Friendship and Farewell

“The most beautiful discovery true friends make is that they can grow separately without growing apart.”

– Elizabeth Foley


Its the time in life again; separation. This time, my most beloved friends from medical school are moving to Madiun and Wonogiri. Mixed emotions. Joy and sadness. When will we meet again?

I think one way or another, the friends I made during my journey in medical school have passed Aristotle’s three kinds of friendships. Friendships of utility, friendships of pleasure, and friendships of the good. Most being friendships of utility (because apparently, you couldn’t survive medical school without being helpful to others and take the time to use a helping hand and some extra learning hours from your smarter and kinder friends) and friendships of the good. Minding you that all people featured in this post are all my friends of the good. We shared mostly similar values, goals, dreams, and admirations towards one another.

Friendships are unique, don’t you think? You meet someone, you spent some time getting to know them, you found similarities, you found un-similarities and then you found yourself already caught up in between having fun and sharing your deepest dark secrets and eating ice cream together. Some friendships were made without you knowingly making them, like passing each other in the campus’ corridors, saying hi! and then you found yourself often having lunch together and got this feeling in your guts that this is someone I can trust and rely on. Some friendships often start with hardships, you found yourself in the mud of sadness and anxiety, with assignments falling like raindrops from here and there, a swimming pool full of exams and theories to master; another, someone, was also in the same mud and showered with the same rain and a member of the same swimming pool club. A once upon stranger befriended each other and found themselves surviving the same storms; growing together, becoming the better them. Friendships, friends are unique. The uniqueness I love having and sharing.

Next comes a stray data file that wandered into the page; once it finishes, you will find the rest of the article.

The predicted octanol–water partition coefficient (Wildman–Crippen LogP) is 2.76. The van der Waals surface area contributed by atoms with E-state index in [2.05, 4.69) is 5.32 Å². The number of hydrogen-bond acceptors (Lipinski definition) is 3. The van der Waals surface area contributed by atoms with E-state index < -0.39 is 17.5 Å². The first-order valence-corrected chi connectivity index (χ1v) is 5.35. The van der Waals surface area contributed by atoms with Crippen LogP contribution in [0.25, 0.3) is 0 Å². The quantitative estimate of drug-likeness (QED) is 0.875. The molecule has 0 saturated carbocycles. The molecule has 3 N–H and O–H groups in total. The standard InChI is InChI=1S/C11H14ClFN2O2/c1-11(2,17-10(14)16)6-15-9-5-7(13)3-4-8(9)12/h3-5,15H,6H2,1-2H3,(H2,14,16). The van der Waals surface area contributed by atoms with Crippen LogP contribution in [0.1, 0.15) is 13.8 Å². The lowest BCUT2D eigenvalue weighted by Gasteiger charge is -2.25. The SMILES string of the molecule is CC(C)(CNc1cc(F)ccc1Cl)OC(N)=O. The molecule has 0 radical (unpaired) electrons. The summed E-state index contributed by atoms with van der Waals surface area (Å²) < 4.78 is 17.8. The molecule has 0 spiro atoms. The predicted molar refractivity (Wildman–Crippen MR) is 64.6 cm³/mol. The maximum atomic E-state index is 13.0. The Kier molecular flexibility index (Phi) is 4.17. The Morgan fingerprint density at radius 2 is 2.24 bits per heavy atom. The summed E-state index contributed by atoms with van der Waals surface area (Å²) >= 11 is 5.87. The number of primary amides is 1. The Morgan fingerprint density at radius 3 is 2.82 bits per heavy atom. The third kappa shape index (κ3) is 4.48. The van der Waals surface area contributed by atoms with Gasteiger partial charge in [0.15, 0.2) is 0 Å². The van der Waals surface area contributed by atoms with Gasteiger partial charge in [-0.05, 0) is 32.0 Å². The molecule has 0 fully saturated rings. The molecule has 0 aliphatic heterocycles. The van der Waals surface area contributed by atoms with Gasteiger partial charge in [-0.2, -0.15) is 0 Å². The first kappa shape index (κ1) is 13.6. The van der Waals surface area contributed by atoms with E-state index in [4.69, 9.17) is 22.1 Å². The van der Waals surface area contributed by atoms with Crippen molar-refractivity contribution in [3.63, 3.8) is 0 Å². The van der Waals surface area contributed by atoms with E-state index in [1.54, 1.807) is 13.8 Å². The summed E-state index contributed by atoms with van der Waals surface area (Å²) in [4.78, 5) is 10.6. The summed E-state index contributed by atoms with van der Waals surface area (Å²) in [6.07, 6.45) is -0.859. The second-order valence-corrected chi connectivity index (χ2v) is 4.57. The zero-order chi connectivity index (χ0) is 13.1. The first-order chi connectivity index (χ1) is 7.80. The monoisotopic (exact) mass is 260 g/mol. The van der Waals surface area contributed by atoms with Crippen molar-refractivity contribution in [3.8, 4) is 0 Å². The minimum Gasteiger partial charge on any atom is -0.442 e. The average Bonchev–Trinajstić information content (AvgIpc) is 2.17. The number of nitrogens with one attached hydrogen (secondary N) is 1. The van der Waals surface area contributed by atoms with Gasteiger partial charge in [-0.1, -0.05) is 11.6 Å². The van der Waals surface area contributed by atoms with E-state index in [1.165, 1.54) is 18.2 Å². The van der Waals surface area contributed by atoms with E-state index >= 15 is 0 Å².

Then come along new tests, are you really a worthy friend? are your survival skill can overcome the storms of being distanced and away? are you going to always be there when needed and when not?

 The separation. 

There are separations that you know deep down is temporary and the are separations that you know is full-time and not gaining it back. It; being coming back together. These friendships with these friends that I have is definitely the first one. This separation is temporary. Being the generation that we are, I’m grateful for the technologies that have advanced so greatly that you can sense people who are far away as if they are near. One call away people, I want to label them, are always ready to respond to my whatever messages and phone calls. The type that doesn’t make you wait in anxiety; people who understand. As a friend, I’m trying to play my part really well in responding to their emergencies and un-emergencies. We all know that not being responded is the root of all heartaches and trust-declines, so let’s not let these people with beautiful hearts down.

Kebumen, Wonogiri, and Madiun sure are far, our bodies sure are apart, but our prayers and moral supports will always accompany each other. That way I know, our friendships will surpass whatever hardships and storms coming our way. And no, this separation is not us saying goodbye, this is not a farewell! Have faith and study hard, doctors! I’ll see you soon and bring Jogja to you.

Too bad I don’t have all the photos of my special people with me but these ones alone. But then again, that’s the beauty of my friendships with people that I love and hold dear in medical school; we don’t need photographs to explain the bond we have to each other. I love you, good people!


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